Healing the self.

Yes I know this sounds like a Deepak Chopra meditation concept but have you ever considered that your body is built with the ability to repair and heal? Well, this is the third of A. T. Still‘s main Osteopathic principles that I am going to address and hopefully as a result you, and who ever you share this information with, will gain the much deserved respect for the awesome machinery you were born with.

So far we have looked at homeostatic mechanisms, the holistic perspective of Osteopaths and the relations of structure and function. This Principle is linked to both of the previous ones for reasons you will surely understand by the time I’m done throwing examples at you!

OK lets start with a basic injury, a graze. This is an epidermal wound and although they can reach the dermis layer in the center,  the edges are usually epidermal. Basal cells (of the wound’s epidermal edge) break away and migrate across the wound. These cells move until they meet cells from the other edges, when they are then stopped by a cellular response called ‘contact inhibition‘.
While these cells are moving across the graze, the epidermal growth hormone causes the edges’ basal cells to proliferate, replacing those that are moving. Once the wound has been covered with this first layer of basal epidermal cells they then begin to divide forming new strata and thickening to form a new epidermis (1).

Quite a feat when you really think about it but you don’t actually have to, as this is a perfectly natural response to that type of injury.

Deeper wounds are a bit more complicated due to the layers of tissue affected. Healing deep wounds consists of four phases:

  • Inflammatory phase.
  • Migratory phase.
  • Proliferation phase.
  • Maturation phase.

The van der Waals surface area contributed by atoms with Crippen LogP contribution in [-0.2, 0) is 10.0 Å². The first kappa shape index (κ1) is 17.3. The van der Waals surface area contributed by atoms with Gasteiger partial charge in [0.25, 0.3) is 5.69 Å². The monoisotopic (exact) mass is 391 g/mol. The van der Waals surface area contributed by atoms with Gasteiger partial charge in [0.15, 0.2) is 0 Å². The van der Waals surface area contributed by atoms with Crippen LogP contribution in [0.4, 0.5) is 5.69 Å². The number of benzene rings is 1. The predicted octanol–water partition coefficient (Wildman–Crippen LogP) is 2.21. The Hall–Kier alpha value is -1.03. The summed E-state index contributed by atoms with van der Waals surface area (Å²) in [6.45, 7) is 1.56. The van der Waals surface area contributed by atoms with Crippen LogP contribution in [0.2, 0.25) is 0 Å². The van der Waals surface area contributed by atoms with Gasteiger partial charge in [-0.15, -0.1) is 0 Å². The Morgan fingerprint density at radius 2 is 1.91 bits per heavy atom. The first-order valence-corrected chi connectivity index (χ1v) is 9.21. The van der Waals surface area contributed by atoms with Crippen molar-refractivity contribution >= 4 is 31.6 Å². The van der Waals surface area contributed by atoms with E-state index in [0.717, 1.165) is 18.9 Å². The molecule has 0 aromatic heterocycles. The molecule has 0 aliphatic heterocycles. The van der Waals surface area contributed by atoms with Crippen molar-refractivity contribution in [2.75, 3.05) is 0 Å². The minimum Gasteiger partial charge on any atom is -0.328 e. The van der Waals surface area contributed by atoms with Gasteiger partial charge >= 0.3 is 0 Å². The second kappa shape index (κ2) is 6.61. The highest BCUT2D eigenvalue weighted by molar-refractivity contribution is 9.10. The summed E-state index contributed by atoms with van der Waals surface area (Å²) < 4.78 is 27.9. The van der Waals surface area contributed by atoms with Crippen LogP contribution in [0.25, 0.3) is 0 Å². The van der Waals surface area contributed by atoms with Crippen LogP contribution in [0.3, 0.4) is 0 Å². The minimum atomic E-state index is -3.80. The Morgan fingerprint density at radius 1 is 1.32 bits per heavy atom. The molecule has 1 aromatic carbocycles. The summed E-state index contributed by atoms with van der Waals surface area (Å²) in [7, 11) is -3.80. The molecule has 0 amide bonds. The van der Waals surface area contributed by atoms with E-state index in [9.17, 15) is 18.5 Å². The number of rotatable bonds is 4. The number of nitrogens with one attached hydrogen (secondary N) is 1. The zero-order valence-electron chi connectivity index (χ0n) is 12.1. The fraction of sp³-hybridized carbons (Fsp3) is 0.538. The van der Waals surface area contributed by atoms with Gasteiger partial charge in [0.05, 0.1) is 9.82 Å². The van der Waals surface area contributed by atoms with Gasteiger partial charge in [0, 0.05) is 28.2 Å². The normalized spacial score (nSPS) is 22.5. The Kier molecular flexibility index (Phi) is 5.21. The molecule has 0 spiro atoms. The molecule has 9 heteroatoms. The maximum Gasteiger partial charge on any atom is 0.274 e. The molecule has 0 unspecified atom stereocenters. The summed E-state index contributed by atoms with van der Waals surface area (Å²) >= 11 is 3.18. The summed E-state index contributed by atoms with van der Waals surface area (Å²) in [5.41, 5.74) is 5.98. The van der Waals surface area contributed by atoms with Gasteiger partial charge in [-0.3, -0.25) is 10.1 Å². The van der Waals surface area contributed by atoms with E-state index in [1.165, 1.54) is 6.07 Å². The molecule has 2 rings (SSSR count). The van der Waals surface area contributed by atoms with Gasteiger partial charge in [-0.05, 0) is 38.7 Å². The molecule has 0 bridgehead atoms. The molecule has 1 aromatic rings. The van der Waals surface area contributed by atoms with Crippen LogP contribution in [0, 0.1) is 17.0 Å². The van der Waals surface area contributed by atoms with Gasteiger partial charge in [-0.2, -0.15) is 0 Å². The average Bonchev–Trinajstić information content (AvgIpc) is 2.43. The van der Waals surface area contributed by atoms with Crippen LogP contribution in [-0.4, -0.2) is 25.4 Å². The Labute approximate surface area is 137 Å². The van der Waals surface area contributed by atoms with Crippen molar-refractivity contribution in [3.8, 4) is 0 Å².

Aulus Aurelius Cornelius Celus gave four distinct characteristics to inflammation:  redness (rubor),  heat (calor), swelling (tumor) and pain (dolor).  Loss of function (functio laesa) was later added by Berlin Pathologist Rudolf Ludwig Karl Virchow (2). The inflammation phase involves cellular, fluid and tissues in a complex interaction. A blood clot forms uniting the edges and preventing an excessive loss of blood. Vasodilation of the peripheral blood supplies leucocytes during the active phase of inflammation (3). Other helpful cells such as neutrophils; which develop in to macrophages able to phagocytize microbes, and mesenchymal cells; which become fibroblasts (4) are also supplied at this time.

The migratory phase consists of epithelial cells migrating beneath the now scabbed clot, bridging the wound. The fibroblasts synthesize scar tissues and blood vessels reform.

After this epithelial cells proliferate extensively beneath the formed scab. You can guess what phase this is!

Once the epidermis returns to its original thickness the scab falls away. The blood vessels are restored to normal and fibroblasts decrease in number. This is the maturation phase.

Now these are just flesh wounds! Imagine how much your body has to go though to repair fractures!